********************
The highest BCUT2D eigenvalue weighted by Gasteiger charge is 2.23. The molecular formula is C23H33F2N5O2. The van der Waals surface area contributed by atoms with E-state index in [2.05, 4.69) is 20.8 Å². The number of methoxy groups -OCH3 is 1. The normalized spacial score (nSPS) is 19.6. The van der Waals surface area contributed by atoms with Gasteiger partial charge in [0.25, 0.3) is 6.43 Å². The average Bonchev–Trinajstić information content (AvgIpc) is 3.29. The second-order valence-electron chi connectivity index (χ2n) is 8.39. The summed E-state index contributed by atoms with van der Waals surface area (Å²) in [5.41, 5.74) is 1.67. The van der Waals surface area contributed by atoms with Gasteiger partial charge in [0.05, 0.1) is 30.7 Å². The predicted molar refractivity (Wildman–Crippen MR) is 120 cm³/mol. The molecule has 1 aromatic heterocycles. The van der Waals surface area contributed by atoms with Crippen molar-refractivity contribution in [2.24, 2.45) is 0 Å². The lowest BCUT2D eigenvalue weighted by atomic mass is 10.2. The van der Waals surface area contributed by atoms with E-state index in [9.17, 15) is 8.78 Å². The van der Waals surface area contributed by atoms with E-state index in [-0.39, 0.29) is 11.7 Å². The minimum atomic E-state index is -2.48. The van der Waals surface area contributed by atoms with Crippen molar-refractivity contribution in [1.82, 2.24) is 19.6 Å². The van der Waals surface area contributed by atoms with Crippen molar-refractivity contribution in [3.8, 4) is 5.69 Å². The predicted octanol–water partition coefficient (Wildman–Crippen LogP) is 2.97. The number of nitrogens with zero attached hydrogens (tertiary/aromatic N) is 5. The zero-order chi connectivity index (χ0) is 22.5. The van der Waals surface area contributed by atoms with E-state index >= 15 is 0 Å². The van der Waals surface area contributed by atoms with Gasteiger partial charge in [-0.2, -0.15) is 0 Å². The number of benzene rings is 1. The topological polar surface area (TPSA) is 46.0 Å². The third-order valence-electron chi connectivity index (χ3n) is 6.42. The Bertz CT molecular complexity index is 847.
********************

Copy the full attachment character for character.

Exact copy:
The highest BCUT2D eigenvalue weighted by Gasteiger charge is 2.23. The molecular formula is C23H33F2N5O2. The van der Waals surface area contributed by atoms with E-state index in [2.05, 4.69) is 20.8 Å². The number of methoxy groups -OCH3 is 1. The normalized spacial score (nSPS) is 19.6. The van der Waals surface area contributed by atoms with Gasteiger partial charge in [0.25, 0.3) is 6.43 Å². The average Bonchev–Trinajstić information content (AvgIpc) is 3.29. The second-order valence-electron chi connectivity index (χ2n) is 8.39. The summed E-state index contributed by atoms with van der Waals surface area (Å²) in [5.41, 5.74) is 1.67. The van der Waals surface area contributed by atoms with Gasteiger partial charge in [0.05, 0.1) is 30.7 Å². The predicted molar refractivity (Wildman–Crippen MR) is 120 cm³/mol. The molecule has 1 aromatic heterocycles. The van der Waals surface area contributed by atoms with Crippen molar-refractivity contribution in [2.24, 2.45) is 0 Å². The lowest BCUT2D eigenvalue weighted by atomic mass is 10.2. The van der Waals surface area contributed by atoms with E-state index in [9.17, 15) is 8.78 Å². The van der Waals surface area contributed by atoms with E-state index in [-0.39, 0.29) is 11.7 Å². The minimum atomic E-state index is -2.48. The van der Waals surface area contributed by atoms with Crippen molar-refractivity contribution in [1.82, 2.24) is 19.6 Å². The van der Waals surface area contributed by atoms with Crippen molar-refractivity contribution in [3.8, 4) is 5.69 Å². The predicted octanol–water partition coefficient (Wildman–Crippen LogP) is 2.97. The number of nitrogens with zero attached hydrogens (tertiary/aromatic N) is 5. The zero-order chi connectivity index (χ0) is 22.5. The van der Waals surface area contributed by atoms with E-state index >= 15 is 0 Å². The van der Waals surface area contributed by atoms with Gasteiger partial charge in [-0.2, -0.15) is 0 Å². The number of benzene rings is 1. The topological polar surface area (TPSA) is 46.0 Å². The third-order valence-electron chi connectivity index (χ3n) is 6.42. The Bertz CT molecular complexity index is 847.